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Caring for a cerebral palsy child: a caregivers perspective at the University Teaching Hospital, Zambia.

Caring for a cerebral palsy child: a caregivers perspective at the University Teaching Hospital, Zambia.
Author Information (click to view)

Chiluba BC, Moyo G,


Chiluba BC, Moyo G, (click to view)

Chiluba BC, Moyo G,

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BMC research notes 2017 12 0810(1) 724 doi 10.1186/s13104-017-3011-0
Abstract
BACKGROUND
Cerebral palsy is a major cause of disability and most survivors are left with residual disability and are dependent on parents/caregivers for essential care. This study aimed to determine the experiences of parents/caregivers of cerebral palsy children receiving out-patient physiotherapy. A concurrent mixed methods was used to collect data in the present study. The modified caregiver strain index (MCSI-13) was used to detect Disturbed sleep, Inconvenient/Tiresome, Physical strain, Confining, Family changes, Changes in personal plan, Other demands, Emotional adjustments, Upsetting behavior, Patient has changed, Work adjustments, Financial Strain and Feeling Overwhelmed (strain morbidity) in 25 parents/caregivers of CP children. A purposive sample of 25 parents/caregivers was selected for both the quantitative part and qualitative part of the study. The study was conducted at Community Based Intervention Association Out-patients at the University Teaching Hospital in Lusaka, Zambia. The MCSI was used to collect quantitative data and in-depth interviews provided the qualitative data.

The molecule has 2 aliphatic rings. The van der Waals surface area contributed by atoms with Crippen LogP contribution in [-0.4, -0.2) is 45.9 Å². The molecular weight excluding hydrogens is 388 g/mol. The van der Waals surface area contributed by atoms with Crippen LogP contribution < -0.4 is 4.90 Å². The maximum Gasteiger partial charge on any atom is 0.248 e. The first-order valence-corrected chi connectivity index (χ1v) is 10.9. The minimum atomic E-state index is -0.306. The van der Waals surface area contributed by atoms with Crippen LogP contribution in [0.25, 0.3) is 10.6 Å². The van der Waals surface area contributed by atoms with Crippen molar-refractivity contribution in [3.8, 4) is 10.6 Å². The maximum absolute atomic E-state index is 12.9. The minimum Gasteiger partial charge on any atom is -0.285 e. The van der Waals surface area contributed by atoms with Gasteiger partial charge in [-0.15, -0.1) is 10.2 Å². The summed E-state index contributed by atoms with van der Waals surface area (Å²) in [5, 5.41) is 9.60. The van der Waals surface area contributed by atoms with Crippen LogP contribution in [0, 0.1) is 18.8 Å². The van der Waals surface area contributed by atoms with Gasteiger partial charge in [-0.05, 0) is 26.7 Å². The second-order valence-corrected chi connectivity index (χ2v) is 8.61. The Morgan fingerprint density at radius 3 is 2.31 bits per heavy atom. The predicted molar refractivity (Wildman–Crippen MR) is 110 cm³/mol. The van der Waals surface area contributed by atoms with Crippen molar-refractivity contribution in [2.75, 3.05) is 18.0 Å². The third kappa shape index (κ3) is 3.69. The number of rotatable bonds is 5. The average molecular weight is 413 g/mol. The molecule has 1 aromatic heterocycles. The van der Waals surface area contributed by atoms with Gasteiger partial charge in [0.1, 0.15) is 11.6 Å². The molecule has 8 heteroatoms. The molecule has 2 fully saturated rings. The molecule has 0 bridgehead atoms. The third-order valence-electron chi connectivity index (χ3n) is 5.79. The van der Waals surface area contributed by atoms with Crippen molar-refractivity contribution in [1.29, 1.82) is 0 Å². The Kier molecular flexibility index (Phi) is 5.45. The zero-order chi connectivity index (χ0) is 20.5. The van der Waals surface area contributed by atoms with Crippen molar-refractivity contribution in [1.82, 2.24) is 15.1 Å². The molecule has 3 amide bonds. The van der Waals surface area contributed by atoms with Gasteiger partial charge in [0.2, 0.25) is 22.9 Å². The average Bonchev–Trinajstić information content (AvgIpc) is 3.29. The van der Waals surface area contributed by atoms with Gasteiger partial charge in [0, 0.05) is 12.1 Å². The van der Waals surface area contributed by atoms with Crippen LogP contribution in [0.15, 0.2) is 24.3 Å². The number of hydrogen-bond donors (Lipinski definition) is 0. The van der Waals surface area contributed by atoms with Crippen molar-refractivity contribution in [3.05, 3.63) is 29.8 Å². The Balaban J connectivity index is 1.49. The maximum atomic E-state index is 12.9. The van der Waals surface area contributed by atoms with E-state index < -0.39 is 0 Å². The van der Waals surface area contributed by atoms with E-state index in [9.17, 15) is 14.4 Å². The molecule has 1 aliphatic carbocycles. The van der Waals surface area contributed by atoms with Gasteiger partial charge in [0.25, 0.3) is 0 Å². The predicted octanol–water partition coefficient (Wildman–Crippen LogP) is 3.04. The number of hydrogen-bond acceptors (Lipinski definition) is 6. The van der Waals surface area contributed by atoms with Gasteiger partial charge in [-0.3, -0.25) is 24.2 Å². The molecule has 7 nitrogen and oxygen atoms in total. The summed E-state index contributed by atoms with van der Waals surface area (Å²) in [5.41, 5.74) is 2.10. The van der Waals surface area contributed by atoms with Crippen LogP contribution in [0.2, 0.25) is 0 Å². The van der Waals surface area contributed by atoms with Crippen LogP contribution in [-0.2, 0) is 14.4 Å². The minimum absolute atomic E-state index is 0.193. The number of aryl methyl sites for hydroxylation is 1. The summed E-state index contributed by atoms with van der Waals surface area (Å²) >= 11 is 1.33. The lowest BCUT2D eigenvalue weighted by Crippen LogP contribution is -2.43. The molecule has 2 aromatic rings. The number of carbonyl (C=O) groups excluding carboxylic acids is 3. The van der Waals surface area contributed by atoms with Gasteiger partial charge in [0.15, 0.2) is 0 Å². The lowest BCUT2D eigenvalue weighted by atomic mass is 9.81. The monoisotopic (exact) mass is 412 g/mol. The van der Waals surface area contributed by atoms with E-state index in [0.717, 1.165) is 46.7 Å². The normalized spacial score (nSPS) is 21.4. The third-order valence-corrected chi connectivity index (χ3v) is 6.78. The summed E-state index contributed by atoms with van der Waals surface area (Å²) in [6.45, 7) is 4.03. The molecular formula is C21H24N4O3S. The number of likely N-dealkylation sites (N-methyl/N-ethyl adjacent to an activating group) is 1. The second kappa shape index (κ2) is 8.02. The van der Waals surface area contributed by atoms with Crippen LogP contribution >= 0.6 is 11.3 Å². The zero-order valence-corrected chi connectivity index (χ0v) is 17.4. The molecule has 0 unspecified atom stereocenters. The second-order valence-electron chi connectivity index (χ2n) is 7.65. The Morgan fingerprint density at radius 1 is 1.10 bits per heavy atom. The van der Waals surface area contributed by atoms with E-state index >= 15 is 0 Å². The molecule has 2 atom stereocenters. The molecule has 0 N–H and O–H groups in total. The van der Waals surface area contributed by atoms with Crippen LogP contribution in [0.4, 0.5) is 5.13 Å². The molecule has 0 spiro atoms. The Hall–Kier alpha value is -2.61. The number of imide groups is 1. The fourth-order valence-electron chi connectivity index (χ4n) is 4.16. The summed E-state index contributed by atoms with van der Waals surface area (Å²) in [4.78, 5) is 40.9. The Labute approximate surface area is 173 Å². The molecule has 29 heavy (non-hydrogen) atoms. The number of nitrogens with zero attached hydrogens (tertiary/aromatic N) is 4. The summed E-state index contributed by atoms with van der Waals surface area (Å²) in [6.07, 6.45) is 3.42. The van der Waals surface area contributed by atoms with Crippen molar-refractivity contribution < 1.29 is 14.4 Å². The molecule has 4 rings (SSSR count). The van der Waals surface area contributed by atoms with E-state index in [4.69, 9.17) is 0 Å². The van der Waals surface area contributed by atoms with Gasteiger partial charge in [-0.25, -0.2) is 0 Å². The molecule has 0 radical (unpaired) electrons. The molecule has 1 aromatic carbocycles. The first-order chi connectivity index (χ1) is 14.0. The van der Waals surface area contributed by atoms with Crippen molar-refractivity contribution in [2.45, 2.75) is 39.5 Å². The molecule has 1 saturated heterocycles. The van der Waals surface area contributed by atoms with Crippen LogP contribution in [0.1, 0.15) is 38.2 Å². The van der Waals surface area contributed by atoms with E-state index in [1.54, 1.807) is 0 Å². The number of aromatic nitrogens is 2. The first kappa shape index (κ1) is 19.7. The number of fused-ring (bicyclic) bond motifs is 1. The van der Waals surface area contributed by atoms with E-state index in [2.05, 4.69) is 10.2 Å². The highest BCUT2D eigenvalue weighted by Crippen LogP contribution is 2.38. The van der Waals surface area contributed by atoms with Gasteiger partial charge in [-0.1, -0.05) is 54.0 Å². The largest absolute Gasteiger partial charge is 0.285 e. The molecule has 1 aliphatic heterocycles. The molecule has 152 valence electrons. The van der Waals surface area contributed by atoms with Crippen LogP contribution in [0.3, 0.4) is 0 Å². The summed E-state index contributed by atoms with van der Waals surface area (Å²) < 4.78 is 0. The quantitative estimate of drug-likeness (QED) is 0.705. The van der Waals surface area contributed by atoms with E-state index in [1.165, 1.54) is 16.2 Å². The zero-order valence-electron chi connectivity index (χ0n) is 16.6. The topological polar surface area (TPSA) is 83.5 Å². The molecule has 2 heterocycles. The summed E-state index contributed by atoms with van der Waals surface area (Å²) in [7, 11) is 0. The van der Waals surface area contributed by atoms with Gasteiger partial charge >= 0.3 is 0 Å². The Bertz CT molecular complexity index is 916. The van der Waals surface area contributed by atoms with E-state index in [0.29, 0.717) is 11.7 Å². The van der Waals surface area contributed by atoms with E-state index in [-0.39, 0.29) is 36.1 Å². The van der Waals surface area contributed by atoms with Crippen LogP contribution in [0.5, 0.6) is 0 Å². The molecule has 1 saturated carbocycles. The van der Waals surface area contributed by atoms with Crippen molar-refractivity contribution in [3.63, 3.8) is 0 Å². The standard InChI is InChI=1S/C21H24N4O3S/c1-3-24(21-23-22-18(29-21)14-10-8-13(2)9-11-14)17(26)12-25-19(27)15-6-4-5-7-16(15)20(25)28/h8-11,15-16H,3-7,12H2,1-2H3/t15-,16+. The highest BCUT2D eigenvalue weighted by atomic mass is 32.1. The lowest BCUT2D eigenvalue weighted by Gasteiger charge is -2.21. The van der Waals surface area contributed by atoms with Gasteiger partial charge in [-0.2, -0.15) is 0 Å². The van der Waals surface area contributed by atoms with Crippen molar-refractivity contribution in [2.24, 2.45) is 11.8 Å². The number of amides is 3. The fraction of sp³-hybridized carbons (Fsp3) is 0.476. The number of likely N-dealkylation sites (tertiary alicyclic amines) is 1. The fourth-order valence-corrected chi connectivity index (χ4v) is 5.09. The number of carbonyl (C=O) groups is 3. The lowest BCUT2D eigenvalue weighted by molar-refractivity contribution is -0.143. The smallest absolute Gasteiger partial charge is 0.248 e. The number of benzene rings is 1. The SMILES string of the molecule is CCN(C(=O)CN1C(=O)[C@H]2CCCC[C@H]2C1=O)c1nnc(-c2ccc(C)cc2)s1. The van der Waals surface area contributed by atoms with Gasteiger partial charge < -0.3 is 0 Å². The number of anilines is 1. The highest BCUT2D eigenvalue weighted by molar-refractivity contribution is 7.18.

RESULTS
The median age of the participants was 33.6 years and a range of 27 to 50 years. The study sample consisted of more females (92%) than males (8%). being overwhelmed and inconvenient/tiresome followed by family adjustments and work adjustment 72 and 68% respectively for each were the experiences mostly highlighted by the parents/caregivers in this study. When it came to the needs of the parents/caregivers more than half of them needed help with caring. To this effect participants expressed their perception; one mother had this to say, "…I need someone to help in caring. Sometimes I need to do some other things but can’t, because if I do then no one will remain with the child…".

CONCLUSION
This study point out to some evidence that the burden inflicted on those caring for children with cerebral palsy should be addressed if the quality of care for those with cerebral palsy is to be improved.

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